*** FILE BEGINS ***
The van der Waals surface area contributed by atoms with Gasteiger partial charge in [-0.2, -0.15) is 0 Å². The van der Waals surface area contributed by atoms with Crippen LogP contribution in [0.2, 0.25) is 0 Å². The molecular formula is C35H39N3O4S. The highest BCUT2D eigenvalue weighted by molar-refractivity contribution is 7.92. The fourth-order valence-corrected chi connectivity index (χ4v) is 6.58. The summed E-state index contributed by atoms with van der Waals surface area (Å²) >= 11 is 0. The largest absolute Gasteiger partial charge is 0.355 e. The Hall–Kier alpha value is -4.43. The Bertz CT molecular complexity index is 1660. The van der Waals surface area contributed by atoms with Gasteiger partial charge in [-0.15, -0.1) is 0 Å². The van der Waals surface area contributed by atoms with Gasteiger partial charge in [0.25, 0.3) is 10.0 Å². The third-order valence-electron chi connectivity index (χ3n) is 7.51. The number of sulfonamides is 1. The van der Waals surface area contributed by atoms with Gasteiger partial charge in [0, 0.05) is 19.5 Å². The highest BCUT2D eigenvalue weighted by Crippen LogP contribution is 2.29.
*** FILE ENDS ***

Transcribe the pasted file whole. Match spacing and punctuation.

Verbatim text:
The van der Waals surface area contributed by atoms with Gasteiger partial charge in [-0.2, -0.15) is 0 Å². The van der Waals surface area contributed by atoms with Crippen LogP contribution in [0.2, 0.25) is 0 Å². The molecular formula is C35H39N3O4S. The highest BCUT2D eigenvalue weighted by molar-refractivity contribution is 7.92. The fourth-order valence-corrected chi connectivity index (χ4v) is 6.58. The summed E-state index contributed by atoms with van der Waals surface area (Å²) >= 11 is 0. The largest absolute Gasteiger partial charge is 0.355 e. The Hall–Kier alpha value is -4.43. The Bertz CT molecular complexity index is 1660. The van der Waals surface area contributed by atoms with Gasteiger partial charge in [-0.15, -0.1) is 0 Å². The van der Waals surface area contributed by atoms with Gasteiger partial charge in [0.25, 0.3) is 10.0 Å². The third-order valence-electron chi connectivity index (χ3n) is 7.51. The number of sulfonamides is 1. The van der Waals surface area contributed by atoms with Gasteiger partial charge in [0, 0.05) is 19.5 Å². The highest BCUT2D eigenvalue weighted by Crippen LogP contribution is 2.29.